The old covenant brood included formidable figures of immense stature like G.I. Butler, who was General Conference president during the 1888 fiasco, and Uriah Smith, preacher, prolific author, and editor-in-chief for many years of the Advent Review and Sabbath Herald. In addition to these stalwart figures, there were numerous other leaders, pastors, and evangelists who aligned their influence against allowing the gospel to take its rightful place within the framework of Adventist theology and church governance.
These men created a flavor of Adventism, a fundamental orientation to the message and mission of the church, which came to constitute what nearly all Adventists, to one degree or another, perceived our message and mission to be. We live and evangelize and debate issues in the legacy of their thought. And this historic trajectory has huge implications. It means, among other things, that the corporate personality of the Advent people has been shaped over the generations since 1888 by the theological construct and evangelistic approach bequeathed to us by men who, to a significant degree, barricaded the church against the entrance of God’s grace. As a result of their influence, the gospel did not take on prominence within the conceptual framework of Adventist theology and mission. Even now it is common to hear Adventists say things like, “We don’t need to preach the love of God and focus on the cross, because the other churches are doing that. We’re called to preach the three angels’ messages, the Sabbath, the law of God, the judgment, and the Second Coming.” This is a rough articulation of a mindset that manifests itself in various forms, most notably in the way we define our mission and formulate the content of our evangelistic meetings and Bible study guides. But this is a false and dangerous dichotomy that only serves to emasculate the three angels’ messages of their real power, a power that resides alone in the proclamation of God’s love in all its glorious fullness as the real substance of all biblical doctrine. This kind of thinking entirely misses the crucial fact that Adventism was called into existence by God to proclaim the gospel—not a message distinct from the gospel, but the gospel itself—with the unparalleled clarity that our doctrinal understanding affords.
Today, many of our people are largely living in the legacy of the Butler-Smith theological lineage rather than in the Jones-Waggoner lineage. The old covenant brood lives on in Adventism wherever we hear preachers preaching up storms of obligation, duty, and behavioral reform without any clear proclamation of God’s pardoning love; wherever we hear the preaching of obedience to the law and victory over sin with language of mandate rather than of promise; wherever the emphasis is on what the human agent ought to do, had better do, must do, with little or no heart-warming declarations of God’s saving grace as the power to transform our lives from the inside out.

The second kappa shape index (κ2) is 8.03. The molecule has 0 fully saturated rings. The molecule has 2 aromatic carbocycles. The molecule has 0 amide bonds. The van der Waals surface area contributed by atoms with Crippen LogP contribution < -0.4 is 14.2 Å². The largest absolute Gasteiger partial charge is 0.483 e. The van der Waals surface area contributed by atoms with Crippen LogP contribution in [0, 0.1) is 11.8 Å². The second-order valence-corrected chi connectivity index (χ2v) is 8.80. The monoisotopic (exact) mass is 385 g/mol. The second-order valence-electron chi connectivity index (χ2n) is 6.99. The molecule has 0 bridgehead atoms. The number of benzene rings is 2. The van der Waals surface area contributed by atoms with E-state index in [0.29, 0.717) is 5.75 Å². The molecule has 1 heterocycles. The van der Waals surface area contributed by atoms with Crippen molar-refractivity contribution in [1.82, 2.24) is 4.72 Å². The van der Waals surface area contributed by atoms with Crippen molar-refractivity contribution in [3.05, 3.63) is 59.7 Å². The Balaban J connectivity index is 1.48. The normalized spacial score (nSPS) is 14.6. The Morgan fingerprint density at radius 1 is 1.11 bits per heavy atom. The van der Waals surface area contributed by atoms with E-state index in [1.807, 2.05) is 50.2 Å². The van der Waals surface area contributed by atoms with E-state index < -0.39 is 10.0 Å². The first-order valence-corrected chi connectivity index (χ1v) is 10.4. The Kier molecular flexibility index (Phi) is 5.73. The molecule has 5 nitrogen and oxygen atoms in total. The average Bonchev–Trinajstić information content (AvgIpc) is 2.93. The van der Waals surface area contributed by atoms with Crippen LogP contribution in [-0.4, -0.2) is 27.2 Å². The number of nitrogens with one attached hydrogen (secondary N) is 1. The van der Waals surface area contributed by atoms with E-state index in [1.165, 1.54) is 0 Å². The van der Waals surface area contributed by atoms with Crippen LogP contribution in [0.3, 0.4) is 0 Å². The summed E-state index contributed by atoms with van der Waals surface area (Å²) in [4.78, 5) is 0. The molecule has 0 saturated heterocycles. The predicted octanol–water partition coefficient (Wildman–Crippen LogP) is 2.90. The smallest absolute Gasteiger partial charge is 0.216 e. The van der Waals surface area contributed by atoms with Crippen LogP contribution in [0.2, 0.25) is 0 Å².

Adventism was called into existence by God to proclaim the gospel—not a message distinct from the gospel, but the gospel itself—with the unparalleled clarity that our doctrinal understanding affords.
These voices are strident, loud, and prolific in Adventism, and they are draining the church of new covenant power. For many of our people these voices define Adventism, unaware of any alternative way of perceiving our message. The insistent, authoritarian voice of the old covenant brood makes many of our people afraid of any voice that speaks of God’s boundless love and free grace. Many Adventists have been intellectually and emotionally educated with such a narrow theological view that they are automatically apprehensive of any message that points too strongly to Christ and shifts the focus from their own efforts to obey.
On the other end of the spectrum something just as damaging is happening in reaction against the old covenant perspective that has ruled for so long down through Adventist history. We are now faced with an extreme breed of liberalism that would throw out certain distinctive doctrines under the pretext of preaching Christ. “Jesus, Jesus, all we need is Jesus,” is the cry, as if Jesus were somehow vacant of doctrinal content. It is not a wispy, vacuous Jesus we need, but the one and only true Jesus, full of strength, and substance, and the irresistible beauty of self-sacrificing love.